Trading Risk Escalates

Terry Flanagan

An emphasis on safety in addition to speed will characterize 2014, especially as the markets are evolving and systems are becoming more sophisticated and interrelated.

“With the continued increase in automated and high-frequency trading, people are increasingly aware of every mishap and the potential risks,” said Rick Lane, chief technology officer at Trading Technologies. “What we are seeing from our customer base, and this is probably industry wide, is a focus on innovation that ensures that when they decide to participate in the markets it will be in as safe a manner as possible.”

It’s not a matter of not deploying these new technologies, but of being comfortable in their ability to manage and control what happens.

“Generally speaking, as it relates to kill switches and systematic ways for identifying and mitigating problems, Trading Technologies has to do as good of a job as we can to give customers the tools and the ability to monitor and control these risk,” Lane said. “But at the end of the day, the exchanges need to play their role as well as they have the most information.”

Exchanges, he said, are “in the best position to identify whether trading activity is systemic and organic, or if it’s unusual and isolated and therefore more likely to be problematic. Individual participants lack such information. Exchanges are starting to invest money and resources into solving that problem.”

Trading Technologies is continuing to add functionality to its platform as it relates to risk. “That includes building in features, such as limiting orders per second, so firms can control runaway algos, or opening up an API, so they can plug in their own risk models and functionality from third-party platforms, and be able to control risk,” Lane said.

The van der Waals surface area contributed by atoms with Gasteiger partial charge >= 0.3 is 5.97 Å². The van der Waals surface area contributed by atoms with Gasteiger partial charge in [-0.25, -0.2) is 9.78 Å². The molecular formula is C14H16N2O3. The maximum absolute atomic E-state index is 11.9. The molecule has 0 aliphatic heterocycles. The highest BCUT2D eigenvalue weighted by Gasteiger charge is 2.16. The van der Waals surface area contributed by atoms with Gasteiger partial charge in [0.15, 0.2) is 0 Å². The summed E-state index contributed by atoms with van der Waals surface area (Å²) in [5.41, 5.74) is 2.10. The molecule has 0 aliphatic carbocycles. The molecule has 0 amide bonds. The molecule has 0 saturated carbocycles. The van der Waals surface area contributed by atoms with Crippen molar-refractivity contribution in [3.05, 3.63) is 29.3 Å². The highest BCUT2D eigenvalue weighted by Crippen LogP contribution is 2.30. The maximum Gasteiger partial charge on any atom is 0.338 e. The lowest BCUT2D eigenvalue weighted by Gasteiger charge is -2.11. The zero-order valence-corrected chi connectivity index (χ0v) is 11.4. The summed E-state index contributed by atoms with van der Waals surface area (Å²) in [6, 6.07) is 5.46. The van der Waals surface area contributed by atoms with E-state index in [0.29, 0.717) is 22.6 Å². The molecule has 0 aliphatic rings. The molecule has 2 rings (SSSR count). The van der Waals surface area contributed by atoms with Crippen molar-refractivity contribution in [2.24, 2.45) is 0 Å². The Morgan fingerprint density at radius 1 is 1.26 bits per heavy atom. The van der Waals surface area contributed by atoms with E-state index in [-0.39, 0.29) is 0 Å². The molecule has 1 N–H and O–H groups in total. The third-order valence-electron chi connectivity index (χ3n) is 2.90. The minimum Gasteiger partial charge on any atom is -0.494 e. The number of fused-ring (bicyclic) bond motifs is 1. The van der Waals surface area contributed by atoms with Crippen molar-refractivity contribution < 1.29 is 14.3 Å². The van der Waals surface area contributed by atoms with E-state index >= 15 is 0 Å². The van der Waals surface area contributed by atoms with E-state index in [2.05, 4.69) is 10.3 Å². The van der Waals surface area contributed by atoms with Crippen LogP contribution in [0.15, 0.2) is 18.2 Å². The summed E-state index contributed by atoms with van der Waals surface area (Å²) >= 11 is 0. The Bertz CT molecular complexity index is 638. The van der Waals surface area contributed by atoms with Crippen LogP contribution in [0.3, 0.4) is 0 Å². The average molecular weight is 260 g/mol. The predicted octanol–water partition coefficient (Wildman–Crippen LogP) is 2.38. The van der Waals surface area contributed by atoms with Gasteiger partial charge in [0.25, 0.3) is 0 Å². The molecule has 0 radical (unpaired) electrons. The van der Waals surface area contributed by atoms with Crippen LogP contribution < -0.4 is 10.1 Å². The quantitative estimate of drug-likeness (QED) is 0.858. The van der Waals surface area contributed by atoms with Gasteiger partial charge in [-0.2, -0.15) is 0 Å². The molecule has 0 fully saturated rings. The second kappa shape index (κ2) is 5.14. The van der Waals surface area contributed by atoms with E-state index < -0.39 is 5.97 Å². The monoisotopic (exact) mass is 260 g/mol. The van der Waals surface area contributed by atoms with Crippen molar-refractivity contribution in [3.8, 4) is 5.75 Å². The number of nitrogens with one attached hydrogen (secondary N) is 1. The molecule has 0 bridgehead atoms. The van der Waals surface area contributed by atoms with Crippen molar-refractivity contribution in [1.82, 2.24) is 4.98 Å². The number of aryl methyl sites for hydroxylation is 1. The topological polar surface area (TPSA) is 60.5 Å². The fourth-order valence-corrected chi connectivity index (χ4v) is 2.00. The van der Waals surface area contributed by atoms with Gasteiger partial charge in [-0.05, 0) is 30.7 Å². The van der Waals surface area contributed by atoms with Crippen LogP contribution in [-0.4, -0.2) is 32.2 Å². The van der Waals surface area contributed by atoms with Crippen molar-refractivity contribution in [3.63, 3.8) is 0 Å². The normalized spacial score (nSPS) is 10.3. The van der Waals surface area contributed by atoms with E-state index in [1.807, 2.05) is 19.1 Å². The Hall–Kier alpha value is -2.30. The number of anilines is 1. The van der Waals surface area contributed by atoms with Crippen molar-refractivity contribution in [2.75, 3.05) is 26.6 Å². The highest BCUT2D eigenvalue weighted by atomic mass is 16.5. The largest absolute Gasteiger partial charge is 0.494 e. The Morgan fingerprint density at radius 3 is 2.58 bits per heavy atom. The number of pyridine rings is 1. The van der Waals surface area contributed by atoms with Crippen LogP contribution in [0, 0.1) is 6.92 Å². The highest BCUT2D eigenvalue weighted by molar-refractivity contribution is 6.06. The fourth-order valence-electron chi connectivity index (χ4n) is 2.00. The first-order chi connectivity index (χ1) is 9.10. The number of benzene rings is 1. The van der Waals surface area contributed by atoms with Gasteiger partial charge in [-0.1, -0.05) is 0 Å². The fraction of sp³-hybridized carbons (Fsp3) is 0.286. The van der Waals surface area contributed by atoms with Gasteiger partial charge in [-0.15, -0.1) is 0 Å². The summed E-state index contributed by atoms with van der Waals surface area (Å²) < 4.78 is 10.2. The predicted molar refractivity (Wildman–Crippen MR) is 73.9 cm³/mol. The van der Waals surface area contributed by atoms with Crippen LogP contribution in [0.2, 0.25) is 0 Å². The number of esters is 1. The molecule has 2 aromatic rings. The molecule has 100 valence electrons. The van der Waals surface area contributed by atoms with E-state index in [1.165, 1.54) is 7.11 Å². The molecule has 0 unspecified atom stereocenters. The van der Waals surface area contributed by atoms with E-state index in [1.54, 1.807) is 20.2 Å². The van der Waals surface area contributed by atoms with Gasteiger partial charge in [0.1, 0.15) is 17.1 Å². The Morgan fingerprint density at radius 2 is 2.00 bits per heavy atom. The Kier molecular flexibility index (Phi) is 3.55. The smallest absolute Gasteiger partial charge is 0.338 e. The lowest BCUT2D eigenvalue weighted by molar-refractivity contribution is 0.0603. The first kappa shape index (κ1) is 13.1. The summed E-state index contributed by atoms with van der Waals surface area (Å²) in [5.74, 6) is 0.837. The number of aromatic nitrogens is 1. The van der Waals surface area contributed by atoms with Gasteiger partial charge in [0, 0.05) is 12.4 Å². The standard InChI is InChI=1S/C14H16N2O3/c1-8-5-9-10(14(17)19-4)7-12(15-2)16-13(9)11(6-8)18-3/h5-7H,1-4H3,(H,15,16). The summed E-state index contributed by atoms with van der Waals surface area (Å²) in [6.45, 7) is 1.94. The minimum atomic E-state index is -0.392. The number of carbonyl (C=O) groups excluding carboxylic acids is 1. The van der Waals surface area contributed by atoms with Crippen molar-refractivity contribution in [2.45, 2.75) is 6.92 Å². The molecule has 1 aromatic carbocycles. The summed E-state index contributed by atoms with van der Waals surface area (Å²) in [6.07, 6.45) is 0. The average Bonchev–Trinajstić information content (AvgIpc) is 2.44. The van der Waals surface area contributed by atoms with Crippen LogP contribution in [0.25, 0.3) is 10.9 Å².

Another trend is that firms are more aware of their technology spend. “There’s probably still a consolidation play as it relates to EMS, OMS and throughout the stack,” said Lane.

TT is positioning TTNET, which is its global backbone where half of its customer base hosts their software, as a high-speed transport between trading hubs.

“We are installing and leveraging the fastest network links between our eight global data centers, whether it’s between NY and Chicago or NY and London, etc., and making that a compelling story on the performance side,” said Lane.

As opportunities in certain markets dry up, traders are seeking other ways to gain an edge, such as inter-exchange spreading opportunities. TTNET gives access to all markets to which TT connects.

“If we can do that in a way that’s fast and give them interesting solutions not just around networking, but also platform changes that will be announced in Q1, that lets them minimize the physical distances between these disparate exchanges,” said Lane. “That’s where we see the next frontier of low latency, which is not only being as fast as possible within each data center, but also mitigating the geographic distance between global data centers and regions. And generally speaking, it should also be more cost effective for our customers to leverage TTNET than to do it themselves.”

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